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Restoring law and order in Magodo

By Editorial Board
05 January 2022   |   4:13 am
The anxiety and fear generated between members of the Shangisha Landlords Association on the one hand and members of the Magodo Residents’ Association (MRA) on the other over the ownership of landed properties on the highbrow Magodo area of Lagos ...

Magodo

The anxiety and fear generated between members of the Shangisha Landlords Association on the one hand and members of the Magodo Residents’ Association (MRA) on the other over the ownership of landed properties on the highbrow Magodo area of Lagos State are totally uncalled for and should have no place in a lawful society.

The feud in the past weeks led to heightened tension in the area with threats of breach of the peace and destruction of property. The Lagos State government should take greater control of the situation before it degenerates any further. Its statement assuring residents of its intervention and decision to investigate the alleged illegal execution by a party to the dispute, aided by thugs and armed policemen, has done little to either calm the nerves of the aggrieved landlords or the worried residents who have continued to protest the presence of police officers allegedly stationed by the landowners.

This has left stakeholders concerned to surmise that the issue is not yet over. Considering that the dispute has dragged for many years and that efforts of the Lagos State government to intervene have so far been ineffective, the residents’ worries are not out of place.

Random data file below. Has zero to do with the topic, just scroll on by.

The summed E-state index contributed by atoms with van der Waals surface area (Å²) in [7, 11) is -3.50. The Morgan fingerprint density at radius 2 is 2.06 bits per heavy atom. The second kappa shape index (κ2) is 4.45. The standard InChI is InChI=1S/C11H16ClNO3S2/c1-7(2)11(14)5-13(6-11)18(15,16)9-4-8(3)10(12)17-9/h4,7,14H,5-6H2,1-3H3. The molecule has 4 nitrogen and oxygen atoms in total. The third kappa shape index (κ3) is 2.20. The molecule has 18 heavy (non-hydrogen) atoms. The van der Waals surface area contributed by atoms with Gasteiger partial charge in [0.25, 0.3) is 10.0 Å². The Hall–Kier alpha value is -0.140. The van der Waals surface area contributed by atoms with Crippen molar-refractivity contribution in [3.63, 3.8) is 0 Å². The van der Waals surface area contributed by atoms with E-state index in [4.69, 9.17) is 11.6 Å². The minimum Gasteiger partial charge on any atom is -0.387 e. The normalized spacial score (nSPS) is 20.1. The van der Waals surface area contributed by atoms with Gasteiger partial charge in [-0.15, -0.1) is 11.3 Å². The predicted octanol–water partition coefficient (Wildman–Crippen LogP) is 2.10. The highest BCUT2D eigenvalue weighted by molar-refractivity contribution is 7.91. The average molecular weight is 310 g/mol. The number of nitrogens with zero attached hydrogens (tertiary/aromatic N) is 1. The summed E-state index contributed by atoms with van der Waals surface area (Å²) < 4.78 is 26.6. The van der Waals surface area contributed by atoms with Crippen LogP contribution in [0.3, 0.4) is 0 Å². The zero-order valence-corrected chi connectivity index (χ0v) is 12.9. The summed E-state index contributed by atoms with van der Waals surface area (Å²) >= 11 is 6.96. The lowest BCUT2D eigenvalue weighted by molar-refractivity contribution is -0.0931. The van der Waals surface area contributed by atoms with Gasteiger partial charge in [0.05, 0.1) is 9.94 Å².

Central amongst the many questions posed by the situation is one of whether members of the Landlords association are truly entitled to the lands to which they now lay claim based on a Judgment that was affirmed in their favour by the Supreme Court as far back as 2012.

In the controversial judgment, the court granted: “A declaration that members of the Shangisha Landlords Association whose lands and or buildings at Shangisha village were demolished by the Lagos State Government and/or its servants or agents during the period of June 1984 to May 1985 are entitled to the first choice preferential treatment by Lagos State Government before any other person(s) in the allocation or re-allocation of plots in Shangisha village.”

The order was made against the 1st, 2nd, 3rd and 4th defendants (particularly the Lagos State Government and Land Use and Allocation Committee) as agreed in the meeting held on 16th October, 1984 with the Ministry of Lands and Housing and Development Matters, Lagos State.

The Supreme Court also granted an order of Mandatory Injunction for the said defendants to “forthwith allocate 549 (five hundred and forty nine) plots to the plaintiffs in the said Shangisha village scheme in the Shangisha village aforesaid.”

As argued by the Lagos State government, the judgment indeed made no mention of the specific plots of land to be allocated to the aggrieved landowners in the area, and as such they could not unilaterally invade the private residences to lay claim to structures already allotted to innocent third parties for value.